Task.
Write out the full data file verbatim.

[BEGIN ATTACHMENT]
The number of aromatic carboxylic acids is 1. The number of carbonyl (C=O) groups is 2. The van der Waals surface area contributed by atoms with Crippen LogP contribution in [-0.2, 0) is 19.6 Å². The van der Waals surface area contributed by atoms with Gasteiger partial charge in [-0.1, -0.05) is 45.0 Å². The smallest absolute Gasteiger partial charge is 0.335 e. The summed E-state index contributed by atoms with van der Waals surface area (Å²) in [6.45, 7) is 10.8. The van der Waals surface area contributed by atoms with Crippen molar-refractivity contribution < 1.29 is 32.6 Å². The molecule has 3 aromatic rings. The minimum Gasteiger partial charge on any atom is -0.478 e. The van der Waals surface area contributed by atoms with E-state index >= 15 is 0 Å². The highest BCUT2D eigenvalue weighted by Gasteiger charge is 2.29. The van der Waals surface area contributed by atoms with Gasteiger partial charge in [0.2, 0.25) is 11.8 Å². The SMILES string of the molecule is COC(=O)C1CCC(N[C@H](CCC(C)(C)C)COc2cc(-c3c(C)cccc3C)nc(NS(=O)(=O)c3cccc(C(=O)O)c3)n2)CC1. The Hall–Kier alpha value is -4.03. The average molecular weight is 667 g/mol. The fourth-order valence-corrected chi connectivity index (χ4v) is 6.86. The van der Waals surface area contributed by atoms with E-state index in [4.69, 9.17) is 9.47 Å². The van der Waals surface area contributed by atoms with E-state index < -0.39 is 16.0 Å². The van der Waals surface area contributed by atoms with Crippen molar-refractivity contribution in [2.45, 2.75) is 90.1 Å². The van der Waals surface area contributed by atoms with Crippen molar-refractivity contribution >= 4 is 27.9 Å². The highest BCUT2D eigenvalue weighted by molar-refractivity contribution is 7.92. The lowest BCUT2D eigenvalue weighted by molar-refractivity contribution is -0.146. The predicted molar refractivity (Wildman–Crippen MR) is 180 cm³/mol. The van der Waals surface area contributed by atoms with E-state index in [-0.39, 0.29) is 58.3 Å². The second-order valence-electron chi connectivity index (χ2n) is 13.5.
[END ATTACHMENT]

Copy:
The number of aromatic carboxylic acids is 1. The number of carbonyl (C=O) groups is 2. The van der Waals surface area contributed by atoms with Crippen LogP contribution in [-0.2, 0) is 19.6 Å². The van der Waals surface area contributed by atoms with Gasteiger partial charge in [-0.1, -0.05) is 45.0 Å². The smallest absolute Gasteiger partial charge is 0.335 e. The summed E-state index contributed by atoms with van der Waals surface area (Å²) in [6.45, 7) is 10.8. The van der Waals surface area contributed by atoms with Crippen molar-refractivity contribution < 1.29 is 32.6 Å². The molecule has 3 aromatic rings. The minimum Gasteiger partial charge on any atom is -0.478 e. The van der Waals surface area contributed by atoms with E-state index >= 15 is 0 Å². The highest BCUT2D eigenvalue weighted by Gasteiger charge is 2.29. The van der Waals surface area contributed by atoms with Gasteiger partial charge in [0.2, 0.25) is 11.8 Å². The SMILES string of the molecule is COC(=O)C1CCC(N[C@H](CCC(C)(C)C)COc2cc(-c3c(C)cccc3C)nc(NS(=O)(=O)c3cccc(C(=O)O)c3)n2)CC1. The Hall–Kier alpha value is -4.03. The average molecular weight is 667 g/mol. The fourth-order valence-corrected chi connectivity index (χ4v) is 6.86. The van der Waals surface area contributed by atoms with E-state index in [4.69, 9.17) is 9.47 Å². The van der Waals surface area contributed by atoms with E-state index < -0.39 is 16.0 Å². The van der Waals surface area contributed by atoms with Crippen molar-refractivity contribution in [2.45, 2.75) is 90.1 Å². The van der Waals surface area contributed by atoms with Crippen molar-refractivity contribution >= 4 is 27.9 Å². The highest BCUT2D eigenvalue weighted by molar-refractivity contribution is 7.92. The lowest BCUT2D eigenvalue weighted by molar-refractivity contribution is -0.146. The predicted molar refractivity (Wildman–Crippen MR) is 180 cm³/mol. The van der Waals surface area contributed by atoms with E-state index in [-0.39, 0.29) is 58.3 Å². The second-order valence-electron chi connectivity index (χ2n) is 13.5.